‘Some moments of brilliance’: A KETTLE OF FISH – The Yard Theatre

In London theatre, Opinion, Plays, Reviews by Laura KresslyLeave a Comment

The Yard Theatre, London – 13 October 2018

Lisa is on a work trip with two colleagues. Things at home are a bit stressful and she normally isn’t included at this level of project management, but she’s fine. Not long into the flight, an attendant asks to have a word with her at the front of the plane. The devastating news she receives sets off a chain reaction of grief, anger and meltdowns. As Lisa tries to hold it together in front of the other passengers, reality slips from her grasp.

Brad Birch’s script for a solo performer has some moments of wonderful language and a spidery plot that is linear in terms of the plane’s journey, but the collapse of Lisa’s mental state is anything but. As Lisa deteriorates, her experiences become more clearly unreal, though some of what she narrates in the run-up could be true – or not. It has a destabilising effect, enhanced further when paired with the binaural headphones through which we hear all of the dialogue and sound effects.

Though the headphones are fun, they don’t add much or dramatically alter the experience of taking in the show. In an intimate theatre like the Yard, there’s not much difference to listening to sound and speech more directly. Though there is some directional sound, there’s not enough to fully justify the headphone use.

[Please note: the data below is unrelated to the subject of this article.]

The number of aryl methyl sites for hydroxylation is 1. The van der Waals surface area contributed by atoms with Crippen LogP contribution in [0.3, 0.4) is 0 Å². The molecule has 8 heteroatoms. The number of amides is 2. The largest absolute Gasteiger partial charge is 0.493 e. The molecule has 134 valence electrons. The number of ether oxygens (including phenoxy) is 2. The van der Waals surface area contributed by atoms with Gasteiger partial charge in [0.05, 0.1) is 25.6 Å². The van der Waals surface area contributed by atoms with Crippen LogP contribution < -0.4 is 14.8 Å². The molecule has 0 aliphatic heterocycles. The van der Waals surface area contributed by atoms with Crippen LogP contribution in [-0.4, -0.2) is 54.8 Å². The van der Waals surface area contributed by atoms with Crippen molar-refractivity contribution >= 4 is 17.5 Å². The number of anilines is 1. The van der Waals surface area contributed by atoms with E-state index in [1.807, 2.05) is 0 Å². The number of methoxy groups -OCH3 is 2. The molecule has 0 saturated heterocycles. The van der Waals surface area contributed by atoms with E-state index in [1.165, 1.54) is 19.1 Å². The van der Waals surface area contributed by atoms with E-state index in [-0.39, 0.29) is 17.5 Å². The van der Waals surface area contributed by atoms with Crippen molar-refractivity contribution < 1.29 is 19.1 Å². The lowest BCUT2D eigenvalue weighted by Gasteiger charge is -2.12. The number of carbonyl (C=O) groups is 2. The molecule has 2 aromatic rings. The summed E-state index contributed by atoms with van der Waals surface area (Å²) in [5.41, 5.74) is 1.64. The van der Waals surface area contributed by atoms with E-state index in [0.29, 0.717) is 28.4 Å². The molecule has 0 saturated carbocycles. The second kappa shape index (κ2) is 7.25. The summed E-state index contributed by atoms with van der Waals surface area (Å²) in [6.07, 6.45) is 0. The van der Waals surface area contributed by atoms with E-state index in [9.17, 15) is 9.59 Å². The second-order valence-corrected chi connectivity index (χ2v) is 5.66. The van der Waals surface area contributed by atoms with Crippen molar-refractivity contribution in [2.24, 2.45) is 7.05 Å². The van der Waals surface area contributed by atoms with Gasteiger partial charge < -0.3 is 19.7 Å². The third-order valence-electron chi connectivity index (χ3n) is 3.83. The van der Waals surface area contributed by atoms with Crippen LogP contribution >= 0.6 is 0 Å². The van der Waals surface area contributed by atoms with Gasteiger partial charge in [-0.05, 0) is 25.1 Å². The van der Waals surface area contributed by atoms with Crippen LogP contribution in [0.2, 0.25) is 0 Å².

Wendy Kweh plays Lisa, an anxious woman struggling to cope with what the world throws at her. Her nervous energy teeters between being ok and definitely not being ok as she tries to maintain British composure is a public space. Combined with a volatile narrative, the overall effect is unsettling and surreal, like a dream or watching a tragedy unfold on the other side of the world.

The fragmented and twisting dramaturgy requires a lot of audience attention, though there’s a sense that it’s dragging Lisa and those watching her along for a ride. There are some moments of brilliance and the structural disintegration is impressive, but sometimes the experience is unpleasant what with its confusion and instability rather than that of excitement and adventure.

Laura Kressly on Twitter
Laura Kressly
Laura is a US immigrant who has lived in the UK since 2004. Originally trained as an actor with a specialism in Shakespeare, she enjoyed many pre-recession years working as a performer, director and fringe theatre producer. When the going got too tough, she took a break to work in education as a support worker, then a secondary school drama teacher. To keep up with the theatrical world, she started reviewing for Everything Theatre and Remotegoat in 2013. In 2015, Laura started teaching part time in order to get back into theatre. She is now a freelance fringe theatre producer and runs her independent blog, theplaysthethinguk.com.
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Laura Kressly on Twitter
Laura Kressly
Laura is a US immigrant who has lived in the UK since 2004. Originally trained as an actor with a specialism in Shakespeare, she enjoyed many pre-recession years working as a performer, director and fringe theatre producer. When the going got too tough, she took a break to work in education as a support worker, then a secondary school drama teacher. To keep up with the theatrical world, she started reviewing for Everything Theatre and Remotegoat in 2013. In 2015, Laura started teaching part time in order to get back into theatre. She is now a freelance fringe theatre producer and runs her independent blog, theplaysthethinguk.com.